SPARTANBURG, S.C. (AP) -- In the very conservative, very Christian upstate section of South Carolina, a group of pagans met to welcome the autumnal equinox, celebrate the harvest and study the tenets of their various faiths.
The event was held Saturday at Croft State Park.
Pagan is a broad term to define a person who is not a Christian, Jew or Muslim. It also can incorporate nature or earth worship. Under this umbrella also fall mystic practices, such as Wicca or witchcraft.
Human free will, say followers, is paramount, as manifest in the slogan, "If it harm none, do what you will."
Bob Null, 33, is a founder and high priest of Cat's Lair Temple, a 17-member Wicca temple in Fountain Inn.
He earns his living as a security guard but is ordained in Dianic and Celtic branches of Wicca. He also follows Lakota Sioux and Cherokee traditions and some Eastern religious practices.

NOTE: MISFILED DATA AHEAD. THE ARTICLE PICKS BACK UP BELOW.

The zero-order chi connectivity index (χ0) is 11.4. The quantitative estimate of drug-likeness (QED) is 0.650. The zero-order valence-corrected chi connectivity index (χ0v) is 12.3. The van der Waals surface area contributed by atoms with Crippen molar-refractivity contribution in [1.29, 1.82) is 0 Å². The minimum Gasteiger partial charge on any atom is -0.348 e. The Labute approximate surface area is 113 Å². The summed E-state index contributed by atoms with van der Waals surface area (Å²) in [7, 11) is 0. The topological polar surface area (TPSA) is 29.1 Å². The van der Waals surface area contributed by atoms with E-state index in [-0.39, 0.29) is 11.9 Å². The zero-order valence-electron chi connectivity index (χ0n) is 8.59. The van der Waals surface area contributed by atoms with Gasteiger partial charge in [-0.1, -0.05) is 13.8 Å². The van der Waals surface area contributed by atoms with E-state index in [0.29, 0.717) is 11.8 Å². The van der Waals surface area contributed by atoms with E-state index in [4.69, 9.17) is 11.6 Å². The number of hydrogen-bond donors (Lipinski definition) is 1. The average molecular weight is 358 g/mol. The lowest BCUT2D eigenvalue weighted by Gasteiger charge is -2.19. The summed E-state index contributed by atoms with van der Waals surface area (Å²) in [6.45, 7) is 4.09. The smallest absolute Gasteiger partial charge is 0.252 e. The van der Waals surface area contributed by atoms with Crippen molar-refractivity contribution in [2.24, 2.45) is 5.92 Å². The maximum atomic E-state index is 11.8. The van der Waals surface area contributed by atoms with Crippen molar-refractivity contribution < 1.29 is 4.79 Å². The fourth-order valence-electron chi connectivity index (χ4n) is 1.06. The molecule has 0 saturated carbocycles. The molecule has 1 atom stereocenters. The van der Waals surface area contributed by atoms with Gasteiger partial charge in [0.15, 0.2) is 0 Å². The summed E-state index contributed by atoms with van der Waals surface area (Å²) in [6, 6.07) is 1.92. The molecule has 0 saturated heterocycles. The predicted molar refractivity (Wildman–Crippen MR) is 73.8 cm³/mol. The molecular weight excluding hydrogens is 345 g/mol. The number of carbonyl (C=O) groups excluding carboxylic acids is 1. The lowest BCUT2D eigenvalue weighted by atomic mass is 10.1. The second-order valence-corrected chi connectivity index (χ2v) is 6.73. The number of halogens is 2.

"A lot of modern-day Pagans and Wiccans are very eclectic," he said. "They will take bits and pieces from here and there and incorporate them into what they believe."
While surrounded by mostly conservative Protestants, Null and other pagans said they feel free to practice their faith.
Gareth Scott, superintendent of the Greenville District of the United Methodist Church, said pagans are not a threat to Christians.
"This is America and they should have the right to do that. If our faith can't withstand it, we're in trouble," Scott said.
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